CAMBRIDGE, MA—What if people never again had to worry about software applications exposing them to cyber-attacks? A new tool in development, called DeepCode, could leave that task behind and let applications analyze and fix themselves.
Developed by Draper and Boston University, DeepCode is designed to comb through millions of lines of software code in seconds, pin down the location of vulnerabilities and make those defects not just easier to find but faster to fix. Experts estimate millions of vulnerabilities exist in software used by banks, hospitals and governments, and most of those defects go undetected and unpatched.
DeepCode tackles one of the trickiest issues of analyzing software applications, that of finding, prioritizing and repairing the worst-case vulnerabilities. Handling large datasets like that is possible because DeepCode is based on deep learning. To find the problems, the Draper-Boston University team equipped DeepCode with machine-learning algorithms that are capable of using natural, not synthetic, datasets, ensuring an approach that fits real-world situations.
Using real-world data is an advance on the current crop of static analyzers that rely on hard-coded rules to detect exploitable vulnerabilities in software, according to Rebecca Russell, a machine learning scientist at Draper and an author of a paper on the topic. “One of the biggest benefits of DeepCode is its ability to learn the patterns of vulnerabilities just from examples,” Russell said.
Russell and her colleagues trained DeepCode on millions of open source C and C++ functions. They also compared it against three open source tools and found DeepCode was more accurate. The result of their efforts, described in an upcoming paper accepted at IEEE ICMLA 2018, is a fast and scalable vulnerability detection tool based on deep feature representation learning that directly interprets source code—a first, the researchers said.
A second paper—accepted for the 2018 NIPS conference and developed by a second Draper-Boston University team—describes DeepCode’s ability to automatically repair software vulnerabilities it finds. Specifically, the team employed generative adversarial networks (GANs), which are deep neural networks that pair two systems together that are able to train themselves without human supervision. A good example of GANs is its ability to generate new data based on the data set it has trained on—essentially, repairing bad source code using good source code as the ‘teacher.’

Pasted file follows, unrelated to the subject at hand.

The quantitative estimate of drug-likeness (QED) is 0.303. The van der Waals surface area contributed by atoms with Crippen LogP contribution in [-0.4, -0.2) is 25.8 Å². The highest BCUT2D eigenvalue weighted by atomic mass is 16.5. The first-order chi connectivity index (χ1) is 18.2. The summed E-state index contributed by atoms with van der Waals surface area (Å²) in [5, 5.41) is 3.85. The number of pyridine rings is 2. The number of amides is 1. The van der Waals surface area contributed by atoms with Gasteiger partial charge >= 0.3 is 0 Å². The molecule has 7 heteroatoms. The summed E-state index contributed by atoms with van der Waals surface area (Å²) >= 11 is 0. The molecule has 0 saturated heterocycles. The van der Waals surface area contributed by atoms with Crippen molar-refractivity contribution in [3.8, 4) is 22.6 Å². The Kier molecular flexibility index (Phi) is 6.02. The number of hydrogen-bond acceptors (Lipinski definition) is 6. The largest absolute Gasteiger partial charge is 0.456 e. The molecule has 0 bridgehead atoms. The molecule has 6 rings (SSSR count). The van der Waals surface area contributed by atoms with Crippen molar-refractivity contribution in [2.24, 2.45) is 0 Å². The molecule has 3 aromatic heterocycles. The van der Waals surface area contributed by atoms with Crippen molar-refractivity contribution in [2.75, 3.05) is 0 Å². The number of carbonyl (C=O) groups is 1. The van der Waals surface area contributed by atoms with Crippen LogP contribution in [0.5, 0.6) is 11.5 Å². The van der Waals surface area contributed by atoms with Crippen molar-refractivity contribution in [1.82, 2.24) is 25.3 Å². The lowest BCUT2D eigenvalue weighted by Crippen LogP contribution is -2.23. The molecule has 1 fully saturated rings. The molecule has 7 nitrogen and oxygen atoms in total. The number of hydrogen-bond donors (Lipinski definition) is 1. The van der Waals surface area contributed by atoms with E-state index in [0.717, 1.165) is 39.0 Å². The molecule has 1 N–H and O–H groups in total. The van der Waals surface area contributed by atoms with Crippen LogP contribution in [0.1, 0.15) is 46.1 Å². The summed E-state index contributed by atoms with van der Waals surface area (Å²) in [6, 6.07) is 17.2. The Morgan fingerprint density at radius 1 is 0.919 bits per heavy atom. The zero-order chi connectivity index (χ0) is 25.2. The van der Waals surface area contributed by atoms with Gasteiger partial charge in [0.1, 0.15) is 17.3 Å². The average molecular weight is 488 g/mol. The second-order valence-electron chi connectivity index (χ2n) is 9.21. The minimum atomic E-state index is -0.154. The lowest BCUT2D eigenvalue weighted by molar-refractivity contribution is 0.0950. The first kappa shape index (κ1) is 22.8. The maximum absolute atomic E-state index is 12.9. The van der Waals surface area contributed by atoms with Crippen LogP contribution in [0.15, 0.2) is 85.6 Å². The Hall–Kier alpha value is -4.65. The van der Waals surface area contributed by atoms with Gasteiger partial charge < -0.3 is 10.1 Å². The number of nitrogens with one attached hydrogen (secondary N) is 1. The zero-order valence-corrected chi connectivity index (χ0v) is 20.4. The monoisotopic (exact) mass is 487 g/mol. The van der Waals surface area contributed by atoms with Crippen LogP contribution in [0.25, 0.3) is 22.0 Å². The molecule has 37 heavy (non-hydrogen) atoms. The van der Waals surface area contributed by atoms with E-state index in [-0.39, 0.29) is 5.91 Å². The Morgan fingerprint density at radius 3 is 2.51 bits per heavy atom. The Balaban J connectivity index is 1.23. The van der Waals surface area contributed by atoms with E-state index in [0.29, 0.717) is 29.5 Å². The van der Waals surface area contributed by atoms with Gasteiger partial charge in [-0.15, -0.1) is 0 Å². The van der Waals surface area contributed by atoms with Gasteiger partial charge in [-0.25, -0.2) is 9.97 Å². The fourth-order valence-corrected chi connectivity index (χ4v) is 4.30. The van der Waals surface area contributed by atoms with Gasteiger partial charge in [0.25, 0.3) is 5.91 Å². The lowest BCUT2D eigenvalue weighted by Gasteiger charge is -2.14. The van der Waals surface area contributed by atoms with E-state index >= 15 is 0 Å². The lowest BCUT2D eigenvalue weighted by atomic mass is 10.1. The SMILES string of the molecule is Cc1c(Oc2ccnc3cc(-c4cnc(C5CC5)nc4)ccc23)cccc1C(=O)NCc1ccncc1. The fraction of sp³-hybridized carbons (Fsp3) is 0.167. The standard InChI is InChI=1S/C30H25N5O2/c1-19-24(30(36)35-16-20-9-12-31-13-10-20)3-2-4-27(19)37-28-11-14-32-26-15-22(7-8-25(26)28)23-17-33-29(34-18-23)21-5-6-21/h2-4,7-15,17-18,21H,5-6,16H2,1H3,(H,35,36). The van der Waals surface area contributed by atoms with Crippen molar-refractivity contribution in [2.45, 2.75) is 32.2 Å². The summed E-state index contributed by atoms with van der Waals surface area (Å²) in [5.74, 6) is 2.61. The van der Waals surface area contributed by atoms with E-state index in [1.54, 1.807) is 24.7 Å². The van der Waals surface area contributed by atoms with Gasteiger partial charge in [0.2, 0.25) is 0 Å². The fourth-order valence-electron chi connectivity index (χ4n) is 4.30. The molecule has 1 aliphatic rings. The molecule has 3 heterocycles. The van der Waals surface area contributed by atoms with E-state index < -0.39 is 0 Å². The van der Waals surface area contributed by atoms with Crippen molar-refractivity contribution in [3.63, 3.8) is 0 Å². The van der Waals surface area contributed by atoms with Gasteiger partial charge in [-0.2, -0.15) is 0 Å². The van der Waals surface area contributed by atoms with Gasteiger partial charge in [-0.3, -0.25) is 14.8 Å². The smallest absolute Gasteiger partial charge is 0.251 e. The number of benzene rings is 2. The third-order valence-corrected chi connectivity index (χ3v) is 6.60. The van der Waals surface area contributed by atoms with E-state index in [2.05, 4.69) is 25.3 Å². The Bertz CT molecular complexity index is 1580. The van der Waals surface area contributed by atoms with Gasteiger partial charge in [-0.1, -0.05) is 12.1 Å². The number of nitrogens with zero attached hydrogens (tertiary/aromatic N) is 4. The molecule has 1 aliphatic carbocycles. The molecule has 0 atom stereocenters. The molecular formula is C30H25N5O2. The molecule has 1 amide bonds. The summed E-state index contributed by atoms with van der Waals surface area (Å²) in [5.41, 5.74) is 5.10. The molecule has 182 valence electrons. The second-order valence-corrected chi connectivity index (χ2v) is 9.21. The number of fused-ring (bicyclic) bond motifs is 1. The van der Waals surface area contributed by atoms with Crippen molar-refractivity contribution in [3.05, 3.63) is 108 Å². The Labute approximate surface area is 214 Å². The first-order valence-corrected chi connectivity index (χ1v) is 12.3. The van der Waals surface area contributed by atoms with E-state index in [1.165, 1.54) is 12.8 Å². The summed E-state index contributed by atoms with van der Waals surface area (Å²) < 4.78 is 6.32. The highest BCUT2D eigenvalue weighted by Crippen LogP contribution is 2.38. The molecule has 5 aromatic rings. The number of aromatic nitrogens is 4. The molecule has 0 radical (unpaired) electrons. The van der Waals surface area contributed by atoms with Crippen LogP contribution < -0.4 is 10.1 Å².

“Using this approach, DeepCode can do what other repair systems can’t, which is to repair source code even when it doesn’t have labeled code pairs,” said Onur Ozdemir, a machine intelligence scientist at Draper and an author of the paper. “This type of ground-truth data is extremely hard to curate in real life and simply does not exist in large amounts enough to train deep learning models.”
Draper plans to continue developing DeepCode into a software program that can be deployed via a laptop in seconds—“and that’s a preferred scenario for customers who don’t want their software taken off-site for vulnerability detection and repair,” said Marc McConley, DeepCode’s technical director. DeepCode also suits customers with large, already-deployed software applications and databases, such as large enterprise customers in defense, the military, business and government.
“DeepCode can help you review code you already have and help prioritize your corrective actions. Realistically, a security analyst can only look at a subset of functions in a large, multimillion line codebase. DeepCode will flag the functions that most likely contain vulnerabilities—making for a much more efficient triage effort,” he said.
Funding for DeepCode was provided by the Air Force Research Laboratory and the DARPA Mining and Understanding Software Enclaves (MUSE) program.
Draper, which has amassed a large body of vulnerability, exploit, malware, rootkit and backdoor information, provides cyber security capabilities to commercial, government and nonprofit customers who are increasingly concerned about the next cyber threat. Draper has previously applied its multidisciplinary engineering capabilities to a variety of related programs including inherently secure processors; machine learning to combat online extremism, cyberbullying and other abuse of social media applications; and cryptographically encoded, high-bandwidth communications for UAVs.